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Many of the best drivers of the golden age of motorsports --the 1960s and 1970s-- strapped a Heuer timepiece to their wrists. And of all of them, it is perhaps the Autavia that is the most iconic of them all. Heuer first applied the name "Autavia" (a portmanteau of "automotive" and "aviation," signifying its intended use in both automobiles and aircraft) to dashboard clocks in cars and airplanes. But it's with the wrist-worn chronographs intended for use in motorsports that the name "Autavia" is best associated.
The earliest Autavias wrist chronographs were introduced in the mid-1960s and housed manually-wound chronograph movements. These early models had screw-down case backs, unusual for racing chronographs of the period. These were followed up by snap-back compressor cases for improved water resistance. In 1969, Heuer shifted to the larger, cushion-style cases that are most often associated with the model, primarily to accommodate the new Calibre 11 automatic movements.
This Autavia 2446C features the larger compression case snap-back case, fitted with a rotating bezel. The 40mm case is thin for its size, and the downwardly-angled lugs hug the wrist, making it great to to wear, and arguably the most comfortable of the three primary case styles. Its triple-register inverse panda dial is probably the most popular color way and configuration in the chronograph market, and this particualr example is supremely clean, with crisp printing, beautifully faded lume, and crisp white subsidiary register devoid of the discoloration and wear commonly seen on these models. It also comes fitted with a MH (Minutes/Hours) bezel insert, early barrel pushers, and a signed crown.
Internally, the 2446C is powered by the Valjoux 72 manually winding chronograph movement, also found in the Rolex Daytona and Universal Geneve Nina Rindt. The Valjoux 72 is generally regarded as one of the best chronograph units ever made, a further indication of the incredible quality that Heuer brought to market at the time. With its case profile, superlative movement and attractive dial, this generation of Autavia is about as perfect a vintage chronograph as you can get, and this example doesn't disappoint on any level. While values languished for many years, a recent surge in appreciation for the model is both a testament to the endurance of its design as well as its impeccable racing heritage.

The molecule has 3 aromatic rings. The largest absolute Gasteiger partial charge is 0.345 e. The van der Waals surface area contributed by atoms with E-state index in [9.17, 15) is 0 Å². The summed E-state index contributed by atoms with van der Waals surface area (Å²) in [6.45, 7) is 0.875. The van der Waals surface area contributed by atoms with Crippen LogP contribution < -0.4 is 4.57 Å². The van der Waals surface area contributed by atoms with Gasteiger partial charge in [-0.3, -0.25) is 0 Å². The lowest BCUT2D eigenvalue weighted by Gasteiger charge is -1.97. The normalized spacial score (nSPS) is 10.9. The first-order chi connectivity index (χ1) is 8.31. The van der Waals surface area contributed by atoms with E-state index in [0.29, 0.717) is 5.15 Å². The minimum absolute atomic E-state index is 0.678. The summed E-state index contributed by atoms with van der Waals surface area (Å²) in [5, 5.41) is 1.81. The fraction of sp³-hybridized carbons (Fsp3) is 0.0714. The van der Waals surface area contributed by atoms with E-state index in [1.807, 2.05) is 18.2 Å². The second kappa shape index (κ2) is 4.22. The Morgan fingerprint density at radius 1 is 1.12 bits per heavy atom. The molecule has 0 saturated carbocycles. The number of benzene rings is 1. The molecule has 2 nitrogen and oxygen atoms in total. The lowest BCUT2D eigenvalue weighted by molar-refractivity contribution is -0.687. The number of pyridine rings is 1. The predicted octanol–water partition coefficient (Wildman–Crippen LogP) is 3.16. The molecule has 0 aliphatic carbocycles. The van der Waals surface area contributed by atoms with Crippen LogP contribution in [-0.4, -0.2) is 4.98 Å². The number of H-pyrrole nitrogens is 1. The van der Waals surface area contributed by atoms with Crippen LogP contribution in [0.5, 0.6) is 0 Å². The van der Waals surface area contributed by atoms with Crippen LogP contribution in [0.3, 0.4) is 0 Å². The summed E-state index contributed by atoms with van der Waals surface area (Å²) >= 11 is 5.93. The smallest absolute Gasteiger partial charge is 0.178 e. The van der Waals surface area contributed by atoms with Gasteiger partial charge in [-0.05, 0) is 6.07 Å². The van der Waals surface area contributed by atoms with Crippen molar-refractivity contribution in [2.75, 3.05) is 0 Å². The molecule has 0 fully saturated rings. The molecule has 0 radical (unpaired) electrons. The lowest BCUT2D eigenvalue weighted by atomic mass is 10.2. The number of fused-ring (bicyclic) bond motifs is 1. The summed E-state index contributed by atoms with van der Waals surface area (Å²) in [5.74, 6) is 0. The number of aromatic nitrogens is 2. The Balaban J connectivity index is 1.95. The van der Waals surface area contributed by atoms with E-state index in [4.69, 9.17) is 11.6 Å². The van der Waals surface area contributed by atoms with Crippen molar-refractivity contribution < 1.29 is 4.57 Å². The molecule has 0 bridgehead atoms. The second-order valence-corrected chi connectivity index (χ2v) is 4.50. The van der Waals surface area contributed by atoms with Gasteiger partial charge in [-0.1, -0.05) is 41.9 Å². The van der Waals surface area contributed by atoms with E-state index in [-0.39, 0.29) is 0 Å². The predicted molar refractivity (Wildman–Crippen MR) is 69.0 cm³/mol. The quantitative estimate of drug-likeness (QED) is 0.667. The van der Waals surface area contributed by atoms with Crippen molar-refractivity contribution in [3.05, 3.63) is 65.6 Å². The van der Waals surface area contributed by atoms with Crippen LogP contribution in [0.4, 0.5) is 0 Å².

Stainless steel compressor case is approximately 40mm (excluding crown and pushers). Heuer Reference 2446C. Valjoux Calibre 72 manually-wound chronograph movement. Circa 1968.
Overall Condition: Case is in excellent condition, with strong lugs and crisp bezels with only light signs of wear from age and use. Dial is in excellent condition with no noteworthy blemishes, spotting, or hand drag. Printing is crisp Luminescent elements on the dial and hands show a beautiful even patina. MH bezel insert has some discoloration and wear notable between 25 and 30 but is in otherwise very good condition. Case back is in very good condition showing light wear, and retains crisp engraving. Signed Heuer crown.
Includes 20mm black leather rally-style strap from Autodromo.